The Big Question: Ruiz vs Joshua 2 - who wins?

Boxing Monthly
06/12/2019 10:10am

Photo: Richard Heathcote/Getty Images

Nineteen members of the BM team are here with their Ruiz vs Joshua 2 picks and predictions, and the final tally is very tight...

I really can't see anything other than a Joshua win this time. I'm taking nothing away from Ruiz, who is very dangerous, a terrific boxer with great hand speed. But if Joshua can stay focused, use his reach and power effectively, and if he is 'right', he should be able to stay out of harm's way and cruise to a comfortable points win or possible late stoppage. - Luca Rosi

Joshua should be able to get his revenge – but a lot depends on how he applies himself. If Joshua backs off and tries to jab and grab from outer ring (the dreaded Klitschko approach) I think Ruiz will eventually walk him down late in the fight. If AJ can command centre ring, is positive, and makes Ruiz uncomfortable, then I think he can get rid of Ruiz early (inside three rounds). I’ll pick him to do the latter. - Andrew Harrison

Joshua has slimmed down and looks set to box on the back foot, move and probably hold (a lot). He’ll be helped by the selection of Luis Pabon as referee too, who is known for not letting fights flow. So this could end up looking like AJ vs Parker, unfortunately. But outcome wise, I think Ruiz will still manage to get to Joshua late after a lot of tying up and wrestling, which will tire the challenger. He struggles with the smaller man coming forward and his defence is basically non-existent in that situation. Ruiz Jr by late TKO. - Lee Gormley

Joshua has all the tools to regain quite comfortably but does he have the discipline to stay on task? He didn’t last time. McCracken has a huge role to play, keeping him cool and focussed. Ruiz is decent - quick and tough - but not exceptional. Josh clearly doesn’t have the best chin and didn't show the biggest heart last time, felt sorry for himself. Still, I expect AJ to get the belts back, probably by stoppage in the third quarter after dominating with his superior technical skills from the off. - Mick Gill

I’ve found this one quite tough to call. With the run Joshua was on there has been a lot of talk of something “not being right” with AJ in the first bout. So coming into the rematch my initial thoughts were that Joshua would box and hold his way to a unanimous decision but as the bout has got closer I’ve started to change my thinking. I don’t think the first time was a fluke, Ruiz had the better game plan and was the tougher man. It’s easy for us to make excuses but perhaps Ruiz and his style is Joshua’s kryptonite. Because of that my pick is for Ruiz to repeat his success of June and stop AJ around round nine to retain his titles. - Callum Rudge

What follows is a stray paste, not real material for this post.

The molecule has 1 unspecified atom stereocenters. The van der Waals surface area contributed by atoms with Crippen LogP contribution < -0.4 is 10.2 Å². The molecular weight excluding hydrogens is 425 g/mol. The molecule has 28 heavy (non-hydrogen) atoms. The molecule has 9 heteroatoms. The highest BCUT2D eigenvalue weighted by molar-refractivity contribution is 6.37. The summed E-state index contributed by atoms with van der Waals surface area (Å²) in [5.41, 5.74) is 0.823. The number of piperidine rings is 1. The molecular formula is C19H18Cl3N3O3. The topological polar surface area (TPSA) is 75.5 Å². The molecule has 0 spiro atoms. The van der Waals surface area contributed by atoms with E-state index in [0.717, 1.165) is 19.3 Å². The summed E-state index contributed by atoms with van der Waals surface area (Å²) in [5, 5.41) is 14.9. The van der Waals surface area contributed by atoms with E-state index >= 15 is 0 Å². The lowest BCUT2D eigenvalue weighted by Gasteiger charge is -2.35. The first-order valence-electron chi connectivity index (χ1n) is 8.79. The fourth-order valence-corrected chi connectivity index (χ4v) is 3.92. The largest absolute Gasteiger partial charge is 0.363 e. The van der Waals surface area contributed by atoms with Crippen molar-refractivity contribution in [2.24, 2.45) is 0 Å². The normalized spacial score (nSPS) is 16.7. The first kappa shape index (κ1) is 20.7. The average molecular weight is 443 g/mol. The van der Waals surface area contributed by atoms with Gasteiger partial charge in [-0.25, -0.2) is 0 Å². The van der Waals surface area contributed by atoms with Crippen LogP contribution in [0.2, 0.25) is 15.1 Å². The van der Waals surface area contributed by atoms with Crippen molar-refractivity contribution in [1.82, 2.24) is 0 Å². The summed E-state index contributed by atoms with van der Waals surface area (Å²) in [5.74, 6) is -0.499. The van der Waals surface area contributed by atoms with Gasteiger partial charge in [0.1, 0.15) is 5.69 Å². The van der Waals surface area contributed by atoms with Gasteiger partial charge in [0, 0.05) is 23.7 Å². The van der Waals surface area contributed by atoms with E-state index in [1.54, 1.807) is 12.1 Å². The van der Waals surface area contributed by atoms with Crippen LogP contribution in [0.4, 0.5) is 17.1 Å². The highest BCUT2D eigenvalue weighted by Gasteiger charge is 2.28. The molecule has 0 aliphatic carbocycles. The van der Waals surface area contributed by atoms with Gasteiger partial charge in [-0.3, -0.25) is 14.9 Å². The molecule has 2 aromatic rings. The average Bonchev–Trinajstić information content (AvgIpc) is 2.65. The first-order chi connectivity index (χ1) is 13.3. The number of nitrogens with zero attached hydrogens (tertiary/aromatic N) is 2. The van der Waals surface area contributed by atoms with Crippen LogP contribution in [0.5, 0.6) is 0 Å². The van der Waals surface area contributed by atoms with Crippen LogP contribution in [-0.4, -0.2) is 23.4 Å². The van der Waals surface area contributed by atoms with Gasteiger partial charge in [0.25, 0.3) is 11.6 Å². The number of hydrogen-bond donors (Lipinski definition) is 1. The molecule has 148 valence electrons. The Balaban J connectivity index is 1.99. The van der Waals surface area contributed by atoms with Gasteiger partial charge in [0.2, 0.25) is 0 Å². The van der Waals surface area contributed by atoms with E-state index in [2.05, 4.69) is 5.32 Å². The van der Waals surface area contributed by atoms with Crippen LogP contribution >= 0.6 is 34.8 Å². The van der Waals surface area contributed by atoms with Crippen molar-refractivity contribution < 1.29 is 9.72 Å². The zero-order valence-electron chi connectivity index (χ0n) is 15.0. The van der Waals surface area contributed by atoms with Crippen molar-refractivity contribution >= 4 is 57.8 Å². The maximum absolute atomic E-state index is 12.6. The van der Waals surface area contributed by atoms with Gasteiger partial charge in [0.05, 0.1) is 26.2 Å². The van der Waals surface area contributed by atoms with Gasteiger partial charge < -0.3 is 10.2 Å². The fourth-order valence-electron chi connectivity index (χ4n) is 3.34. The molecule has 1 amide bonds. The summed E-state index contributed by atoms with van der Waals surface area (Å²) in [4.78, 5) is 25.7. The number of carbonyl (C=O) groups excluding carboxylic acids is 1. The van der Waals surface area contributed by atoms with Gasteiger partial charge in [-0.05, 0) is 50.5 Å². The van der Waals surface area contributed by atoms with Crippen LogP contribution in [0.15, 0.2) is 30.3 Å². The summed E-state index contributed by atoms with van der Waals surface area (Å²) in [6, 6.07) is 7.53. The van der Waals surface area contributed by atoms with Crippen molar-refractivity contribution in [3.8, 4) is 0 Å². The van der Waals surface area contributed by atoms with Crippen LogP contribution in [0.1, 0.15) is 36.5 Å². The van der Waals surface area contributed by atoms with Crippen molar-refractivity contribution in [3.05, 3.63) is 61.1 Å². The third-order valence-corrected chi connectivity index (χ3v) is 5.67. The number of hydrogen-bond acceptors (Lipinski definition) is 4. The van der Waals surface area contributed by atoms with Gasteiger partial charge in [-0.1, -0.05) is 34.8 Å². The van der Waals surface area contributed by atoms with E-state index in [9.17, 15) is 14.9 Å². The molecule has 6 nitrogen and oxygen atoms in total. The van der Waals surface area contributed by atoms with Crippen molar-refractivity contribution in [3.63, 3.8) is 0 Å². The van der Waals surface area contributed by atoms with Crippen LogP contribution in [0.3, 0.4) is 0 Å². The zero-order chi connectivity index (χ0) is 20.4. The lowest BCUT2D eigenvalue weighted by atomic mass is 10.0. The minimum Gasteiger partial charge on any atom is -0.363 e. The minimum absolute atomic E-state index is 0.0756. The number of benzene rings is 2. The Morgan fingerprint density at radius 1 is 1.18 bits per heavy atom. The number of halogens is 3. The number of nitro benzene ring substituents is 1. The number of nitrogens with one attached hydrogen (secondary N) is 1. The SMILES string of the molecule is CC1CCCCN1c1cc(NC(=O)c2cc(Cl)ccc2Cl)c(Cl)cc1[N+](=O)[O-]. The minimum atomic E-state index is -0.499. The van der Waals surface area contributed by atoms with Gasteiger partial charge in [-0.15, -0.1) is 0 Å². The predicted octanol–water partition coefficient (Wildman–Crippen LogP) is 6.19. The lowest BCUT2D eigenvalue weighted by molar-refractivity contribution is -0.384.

It is one of the hardest fights to predict this year. An argument for both is valid particularly after what happened at Madison Square Garden. Joshua now looks leaner but how is his mindset? Ruiz is loving life, rightly so, and might be just too relaxed and too confident since exposing the former champion. The mentality of fighters fascinates me and this fight is going to come down to attitude and discipline as much as it will depend on skill and power. Joshua's career is not over if he loses this but surely he will not make the same mistakes he made last time out. If he gets Ruiz hurt again there cannot be the same mistakes he made in June. I'm expecting a much more cautious Joshua, one who will pick his moments and perhaps box the way he did against Parker. Ruiz on the other hand may just think all he has to do is let his fast hands go and at some point Joshua is going to wobble and that will be it. I'm on the fence with this one but if I'm pushed to make a prediction I think Joshua wins with a performance of jabbing and moving, keeping a tight guard and perhaps allowing Ruiz to hit nothing but arms for the duration. There may well be a late stoppage for Joshua but I think he will gain himself a points win around the 116-112 mark. - Shaun Brown